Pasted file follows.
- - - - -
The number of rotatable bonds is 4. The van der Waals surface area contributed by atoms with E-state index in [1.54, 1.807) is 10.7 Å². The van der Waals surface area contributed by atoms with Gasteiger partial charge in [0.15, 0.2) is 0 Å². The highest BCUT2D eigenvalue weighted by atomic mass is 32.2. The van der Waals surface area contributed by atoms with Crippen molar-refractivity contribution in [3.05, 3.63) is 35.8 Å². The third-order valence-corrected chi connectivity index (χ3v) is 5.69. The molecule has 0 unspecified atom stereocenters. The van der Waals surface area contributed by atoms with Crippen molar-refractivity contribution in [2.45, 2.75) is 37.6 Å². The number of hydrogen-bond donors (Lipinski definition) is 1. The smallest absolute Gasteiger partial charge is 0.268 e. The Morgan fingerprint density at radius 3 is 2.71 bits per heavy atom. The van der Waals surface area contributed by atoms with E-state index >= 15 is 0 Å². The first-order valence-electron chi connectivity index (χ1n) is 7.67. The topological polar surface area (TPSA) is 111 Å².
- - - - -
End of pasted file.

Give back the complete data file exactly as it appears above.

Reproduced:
The number of rotatable bonds is 4. The van der Waals surface area contributed by atoms with E-state index in [1.54, 1.807) is 10.7 Å². The van der Waals surface area contributed by atoms with Gasteiger partial charge in [0.15, 0.2) is 0 Å². The highest BCUT2D eigenvalue weighted by atomic mass is 32.2. The van der Waals surface area contributed by atoms with Crippen molar-refractivity contribution in [3.05, 3.63) is 35.8 Å². The third-order valence-corrected chi connectivity index (χ3v) is 5.69. The molecule has 0 unspecified atom stereocenters. The van der Waals surface area contributed by atoms with Crippen molar-refractivity contribution in [2.45, 2.75) is 37.6 Å². The number of hydrogen-bond donors (Lipinski definition) is 1. The smallest absolute Gasteiger partial charge is 0.268 e. The Morgan fingerprint density at radius 3 is 2.71 bits per heavy atom. The van der Waals surface area contributed by atoms with E-state index >= 15 is 0 Å². The first-order valence-electron chi connectivity index (χ1n) is 7.67. The topological polar surface area (TPSA) is 111 Å².